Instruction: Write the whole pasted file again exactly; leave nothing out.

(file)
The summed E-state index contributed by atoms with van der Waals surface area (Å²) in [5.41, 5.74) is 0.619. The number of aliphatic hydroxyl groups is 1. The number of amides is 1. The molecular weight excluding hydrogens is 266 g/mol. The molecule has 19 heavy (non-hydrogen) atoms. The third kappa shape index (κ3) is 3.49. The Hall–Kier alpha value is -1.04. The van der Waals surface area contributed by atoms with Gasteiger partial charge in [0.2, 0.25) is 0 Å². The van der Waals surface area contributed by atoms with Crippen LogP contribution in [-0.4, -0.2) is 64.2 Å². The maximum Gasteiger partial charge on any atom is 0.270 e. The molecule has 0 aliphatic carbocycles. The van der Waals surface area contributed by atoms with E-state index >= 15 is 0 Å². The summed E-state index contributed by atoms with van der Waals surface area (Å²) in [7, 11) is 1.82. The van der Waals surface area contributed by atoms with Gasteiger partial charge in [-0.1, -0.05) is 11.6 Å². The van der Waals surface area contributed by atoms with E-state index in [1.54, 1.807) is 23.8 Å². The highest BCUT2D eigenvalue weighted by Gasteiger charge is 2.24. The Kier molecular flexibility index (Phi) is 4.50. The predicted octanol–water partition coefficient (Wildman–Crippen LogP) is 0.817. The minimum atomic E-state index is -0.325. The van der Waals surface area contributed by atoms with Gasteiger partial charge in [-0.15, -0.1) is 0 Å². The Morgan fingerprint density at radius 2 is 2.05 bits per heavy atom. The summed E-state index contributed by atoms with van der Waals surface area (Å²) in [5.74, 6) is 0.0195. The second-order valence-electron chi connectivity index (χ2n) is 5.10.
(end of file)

The summed E-state index contributed by atoms with van der Waals surface area (Å²) in [5.41, 5.74) is 0.619. The number of aliphatic hydroxyl groups is 1. The number of amides is 1. The molecular weight excluding hydrogens is 266 g/mol. The molecule has 19 heavy (non-hydrogen) atoms. The third kappa shape index (κ3) is 3.49. The Hall–Kier alpha value is -1.04. The van der Waals surface area contributed by atoms with Gasteiger partial charge in [0.2, 0.25) is 0 Å². The van der Waals surface area contributed by atoms with Crippen LogP contribution in [-0.4, -0.2) is 64.2 Å². The maximum Gasteiger partial charge on any atom is 0.270 e. The molecule has 0 aliphatic carbocycles. The van der Waals surface area contributed by atoms with E-state index >= 15 is 0 Å². The summed E-state index contributed by atoms with van der Waals surface area (Å²) in [7, 11) is 1.82. The van der Waals surface area contributed by atoms with Gasteiger partial charge in [-0.1, -0.05) is 11.6 Å². The van der Waals surface area contributed by atoms with E-state index in [1.54, 1.807) is 23.8 Å². The highest BCUT2D eigenvalue weighted by Gasteiger charge is 2.24. The Kier molecular flexibility index (Phi) is 4.50. The predicted octanol–water partition coefficient (Wildman–Crippen LogP) is 0.817. The minimum atomic E-state index is -0.325. The van der Waals surface area contributed by atoms with Gasteiger partial charge in [-0.15, -0.1) is 0 Å². The Morgan fingerprint density at radius 2 is 2.05 bits per heavy atom. The summed E-state index contributed by atoms with van der Waals surface area (Å²) in [5.74, 6) is 0.0195. The second-order valence-electron chi connectivity index (χ2n) is 5.10.